Admissions to the Athalassa psychiatric hospital in Nicosia increased by 25 per cent in 2020 compared with last year, data from state authorities revealed on Friday.
One reason behind the increase was the lockdown imposed in spring due to the coronavirus pandemic, creating a series of problems for the hospital as it had to deal with a very high number of patients.
The hospital has been at the centre of controversies for years, even after the renovation of two wards back in 2018. MPs have repeatedly called for the construction of a modern new psychiatric unit in Nicosia.
The hospital’s problems and shortcomings were once again presented before the health committee of the parliament on Thursday, where it was reiterated that the situation has not seen any significant improvements in recent years, despite the renovation of the wards.
Representatives of doctors and nurses argued that overcrowding in wards is now a daily occurrence with wards of 21 beds forced to treat up to 29 patients.
Understaffing, shortages and long procedures to repair infrastructural damages at the hospital were also among the problems reported to the health committee.
Health professionals emphasised that, while in the rest of the EU, the average number of beds in mental health hospitals is 65 per 100,000 people, in Cyprus the number only reaches 21.
Responding to the complaints that emerged during the committee, representatives from the state health service (Okypy) claimed that neither they, nor the health ministry can be blamed for the delay in the renovation of the wards and in the construction of a new psychiatric hospital.
“The situation at the Athalassa hospital is a unique one in the country,” said the Director of Mental Health Services, Anna Paradisiotou.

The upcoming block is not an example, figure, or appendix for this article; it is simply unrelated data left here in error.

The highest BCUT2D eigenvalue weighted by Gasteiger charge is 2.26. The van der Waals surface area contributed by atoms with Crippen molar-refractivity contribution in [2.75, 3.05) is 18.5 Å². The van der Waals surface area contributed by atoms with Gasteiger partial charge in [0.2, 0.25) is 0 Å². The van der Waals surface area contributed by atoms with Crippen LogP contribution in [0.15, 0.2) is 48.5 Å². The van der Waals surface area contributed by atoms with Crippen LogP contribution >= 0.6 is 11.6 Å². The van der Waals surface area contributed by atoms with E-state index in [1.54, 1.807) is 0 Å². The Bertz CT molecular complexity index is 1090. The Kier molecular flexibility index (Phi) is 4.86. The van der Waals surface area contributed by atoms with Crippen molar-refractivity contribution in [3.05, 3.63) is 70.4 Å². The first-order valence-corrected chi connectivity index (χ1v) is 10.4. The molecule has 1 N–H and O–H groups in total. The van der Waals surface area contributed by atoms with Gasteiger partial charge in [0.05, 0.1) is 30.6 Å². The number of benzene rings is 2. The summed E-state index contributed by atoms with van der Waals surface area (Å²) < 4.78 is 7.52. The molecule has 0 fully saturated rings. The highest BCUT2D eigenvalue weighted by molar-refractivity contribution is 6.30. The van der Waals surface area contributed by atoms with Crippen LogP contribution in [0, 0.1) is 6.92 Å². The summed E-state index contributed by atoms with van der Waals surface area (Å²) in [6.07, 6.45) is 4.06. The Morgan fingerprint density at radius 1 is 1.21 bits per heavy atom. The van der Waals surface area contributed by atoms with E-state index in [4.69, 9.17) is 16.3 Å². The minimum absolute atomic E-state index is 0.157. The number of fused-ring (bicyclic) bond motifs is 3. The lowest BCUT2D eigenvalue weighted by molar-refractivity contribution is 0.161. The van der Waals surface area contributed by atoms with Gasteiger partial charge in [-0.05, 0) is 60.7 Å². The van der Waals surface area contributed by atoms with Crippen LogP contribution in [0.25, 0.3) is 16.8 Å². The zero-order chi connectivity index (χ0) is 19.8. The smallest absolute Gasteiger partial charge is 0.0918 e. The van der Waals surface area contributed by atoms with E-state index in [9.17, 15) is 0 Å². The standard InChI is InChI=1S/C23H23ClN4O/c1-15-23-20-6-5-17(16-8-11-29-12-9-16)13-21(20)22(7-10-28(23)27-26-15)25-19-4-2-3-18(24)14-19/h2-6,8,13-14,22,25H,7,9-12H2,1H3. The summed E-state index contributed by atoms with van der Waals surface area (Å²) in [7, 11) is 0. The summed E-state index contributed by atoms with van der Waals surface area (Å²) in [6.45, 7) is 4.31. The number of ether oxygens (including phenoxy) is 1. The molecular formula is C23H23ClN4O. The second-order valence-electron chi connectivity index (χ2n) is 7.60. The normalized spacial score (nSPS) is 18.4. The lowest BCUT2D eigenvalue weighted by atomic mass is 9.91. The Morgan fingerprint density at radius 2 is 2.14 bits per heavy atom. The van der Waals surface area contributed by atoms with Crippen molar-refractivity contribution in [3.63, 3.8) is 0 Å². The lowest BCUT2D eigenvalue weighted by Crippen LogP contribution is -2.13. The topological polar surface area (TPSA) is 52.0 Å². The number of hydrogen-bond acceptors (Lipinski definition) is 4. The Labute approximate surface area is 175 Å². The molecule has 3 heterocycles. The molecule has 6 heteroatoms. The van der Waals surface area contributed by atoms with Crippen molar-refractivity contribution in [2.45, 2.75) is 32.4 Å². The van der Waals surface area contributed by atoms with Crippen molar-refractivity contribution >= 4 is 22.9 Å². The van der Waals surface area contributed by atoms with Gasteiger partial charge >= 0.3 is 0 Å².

“Hospitalisations cannot be planned because at any time of the day or night, a patient can be admitted by court order for compulsory treatment, which the hospital cannot deny whether it has free beds or not.
“In order to decongest the Athalassa hospital, a special ward with eight beds for patients in need of psychiatric treatment was created at the Limassol hospital. But that’s a temporary solution, we need to find a permanent one,” Paradisiotou said.
Regarding the understaffing issue, Okypy spokesman Charalambos Charilaou said three new psychiatrists and 13 nurses will be soon hired by the Athalassa hospital.
“Home nursing care is also being improved, so that patients who underwent psychiatric treatment can get the support they need even after they are released from the hospital,” Charilaou said.
A new psychiatric hospital will not be ready in the summer of 2023, the committee heard.
Tenders for the new facility, will be launched in November and bids will be submitted in January so that the contract can be awarded in May 2021 and construction start soon after.
Speaking to the media after the committee meeting, Soteris Koumas, who is president of the union of state doctors Pasyki, said the union has submitted a report on the issue focusing not only on the building but the medical aspect such as understaffing.
“This situation, that is shifting responsibility to those who work there and look after the patients, has got to end and those responsible must stop giving empty promises,” he said.